Bird watching holidays in Belize

Bird watching holidays in Belize


BIRDS IN PARADISE

For every species of fish sought after in Belize’s barrier reef by divers, there are as many species of bird spied on by wildlife enthusiasts. In fact, there are 547 species of bird and about 500 species of fish. In fact, you will lose count completely on bird watching holidays in Belize when you are stopped in your tracks by blue-crowned motmots in the rainforest, Yucatan nightjars at Lamanai, or the keel billed toucan, the national bird, just about everywhere.
Belize's avian Arcadia is thanks to its biodiverse habitats with savannahs, rainforests, broadleaf forests, pine forests and wetlands of course, as well as full on littoral loveliness. Due to the country’s size and accessibility, you can easily flit from one to the next. Although there are some locations, such as the Crooked Tree Wildlife Sanctuary (CTWS) that pack many of those habitats into one vast landscape. A must visit on any bird watching holiday in Belize and founded in 1984 by the internationally renowned Belize Audubon Society, CTWS is made up of 16,400 acres of lagoons, creeks, logwood swamps, broadleaf forest and pine savannah. But it is the savannah that is home to one of Belize’s most spectacular species: the jabiru stork, Latin America’s tallest flying bird, which chooses this beauty spot to nest, arriving in November and staying until newborns take flight around April or May.

Bird lovers could spend days on end at Crooked Tree alone, the wetlands being wonderful to explore by boat, especially during Belize’s dry season, February to May, when it becomes an ornithological oasis. The lakeshores are prime birding locations for beauties such as the black-collared hawk, pygmy kingfishers, rufus-tailed jacamars and, if you are lucky, the sungrebe and agami herons.
Tropical birds abound in Belize, but to be fully immersed in rainforest habitat, bird watching holidays will often head south to the Mayan Mountains. The Jaguar Reserve in the Cockscomb Basin, for example, as well as its eponymous resident, is home to over 300 bird species, thriving in tropical fauna such as mahogany and Santa Maria trees. These birds in paradise include the prolific keel billed toucan, endangered scarlet macaw, emerald toucanet and great raptors too, such as the king vulture.

More centrally located, the rainforests of St. Herman’s Blue Hole National Park are also managed by the Belize Audubon Society. These rainforests feature walking trails that lead you to not only the types of birds of paradise mentioned above, but also plenty of other multicoloured wonders such as white hawks, red-legged honey creepers, crested guans, lovely cotinga, and slaty-tailed trogons.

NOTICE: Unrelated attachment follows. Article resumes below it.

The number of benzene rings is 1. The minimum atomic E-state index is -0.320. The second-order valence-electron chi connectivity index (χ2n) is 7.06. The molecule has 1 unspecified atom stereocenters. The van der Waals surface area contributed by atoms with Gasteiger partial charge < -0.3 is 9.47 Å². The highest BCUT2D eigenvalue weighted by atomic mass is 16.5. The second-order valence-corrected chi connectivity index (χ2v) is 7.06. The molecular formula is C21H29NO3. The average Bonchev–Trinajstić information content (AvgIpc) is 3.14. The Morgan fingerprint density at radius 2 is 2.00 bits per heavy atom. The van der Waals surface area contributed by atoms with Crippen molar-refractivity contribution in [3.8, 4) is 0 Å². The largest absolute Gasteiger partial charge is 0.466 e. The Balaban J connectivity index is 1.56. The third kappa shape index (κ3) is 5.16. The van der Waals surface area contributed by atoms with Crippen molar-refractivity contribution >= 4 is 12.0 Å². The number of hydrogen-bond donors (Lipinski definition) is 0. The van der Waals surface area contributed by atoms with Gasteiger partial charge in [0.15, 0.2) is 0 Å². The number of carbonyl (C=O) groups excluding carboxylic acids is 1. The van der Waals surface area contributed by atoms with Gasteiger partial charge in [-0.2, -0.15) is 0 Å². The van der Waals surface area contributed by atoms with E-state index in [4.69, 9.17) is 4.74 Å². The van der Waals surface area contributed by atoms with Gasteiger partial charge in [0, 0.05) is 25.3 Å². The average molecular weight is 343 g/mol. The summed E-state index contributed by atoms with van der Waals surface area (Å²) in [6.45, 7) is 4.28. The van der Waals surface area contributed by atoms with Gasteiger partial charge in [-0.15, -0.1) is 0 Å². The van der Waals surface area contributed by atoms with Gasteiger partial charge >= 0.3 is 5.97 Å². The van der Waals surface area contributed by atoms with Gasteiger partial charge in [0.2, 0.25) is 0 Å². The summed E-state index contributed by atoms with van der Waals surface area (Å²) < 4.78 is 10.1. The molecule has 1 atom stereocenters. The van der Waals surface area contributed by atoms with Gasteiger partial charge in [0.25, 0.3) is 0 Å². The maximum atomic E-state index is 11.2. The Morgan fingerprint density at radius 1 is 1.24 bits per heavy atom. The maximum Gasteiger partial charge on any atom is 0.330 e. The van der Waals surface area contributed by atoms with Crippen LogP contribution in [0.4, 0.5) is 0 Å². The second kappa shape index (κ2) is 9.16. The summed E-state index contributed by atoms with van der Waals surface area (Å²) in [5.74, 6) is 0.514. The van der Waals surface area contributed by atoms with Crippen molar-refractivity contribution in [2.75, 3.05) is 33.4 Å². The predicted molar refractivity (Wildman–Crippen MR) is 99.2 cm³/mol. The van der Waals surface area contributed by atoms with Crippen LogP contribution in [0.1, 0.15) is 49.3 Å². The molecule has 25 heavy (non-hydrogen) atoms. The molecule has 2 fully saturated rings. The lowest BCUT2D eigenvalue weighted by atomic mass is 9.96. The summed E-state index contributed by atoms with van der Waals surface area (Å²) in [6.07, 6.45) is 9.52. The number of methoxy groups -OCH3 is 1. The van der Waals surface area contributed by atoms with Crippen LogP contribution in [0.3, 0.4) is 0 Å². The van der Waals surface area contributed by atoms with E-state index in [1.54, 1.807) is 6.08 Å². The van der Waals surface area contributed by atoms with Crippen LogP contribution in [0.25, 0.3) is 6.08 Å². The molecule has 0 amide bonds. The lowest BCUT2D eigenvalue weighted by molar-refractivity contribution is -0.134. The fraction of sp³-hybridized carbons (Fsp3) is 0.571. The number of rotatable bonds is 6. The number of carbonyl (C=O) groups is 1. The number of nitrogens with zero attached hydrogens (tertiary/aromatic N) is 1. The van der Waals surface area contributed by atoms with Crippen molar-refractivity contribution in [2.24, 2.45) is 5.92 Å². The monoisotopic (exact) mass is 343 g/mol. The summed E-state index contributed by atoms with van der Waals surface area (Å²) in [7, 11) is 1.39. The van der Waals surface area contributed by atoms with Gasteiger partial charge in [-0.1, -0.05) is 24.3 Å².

However, one of the most stunning aspects of bird watching holidays in Belize, is that you can peruse prizes from the country’s natural and cultural heritage in one day. The journey to the ancient Mayan site of Lamanai, for example, is on a boat along the New River, or Rio Nuevo, the longest river to solely run through Belize, in a north easterly direction, with its mouth in Chetumal Bay. Near the Bay, the river forms a lagoon which became home to a Mayan civilisation as far back as 1500 BCE. So, although you will need to stand back to take in the greatness of Lamanai when you get there, you will have your binoculars glued to you en route, as you purvey the waterside cypress trees for the likes of the black-collared hawk, northern jacana, mangrove swallow, olive-throated parakeet and the more elusive purple gallinule. Once you get to the splendid Mayan marvels, more parrots, motmots and toucans join the party. Although birdsong can be upstaged considerably by the famous howler monkeys here.
Last but not least, more Mayan and avian wonders await at Caracol, which is enveloped by the Chiquibul Forest Reserve. Although it is believed that much of Caracol is still to be unearthed, the majority of its secrets concealed under the rainforest floor, the birdlife is out in the open and well recorded, including rarities such as the keel-billed mot mot as well as the crested guan, great curassow and the ocellated turkey. Climbing to the top of Caracol’s great pyramid at Caana makes sense of its Mayan meaning “Sky Palace”, towering 40m over the rainforest canopy. Although for birding fans, every corner of Belize is like a sky palace really, with natural kingdoms that are highly protected, respected and revered.
Photo credits: [Toucan: Mike's Birds] [Black collared hawk: Mike's Birds] [Crested guan: Cliff Buckton]
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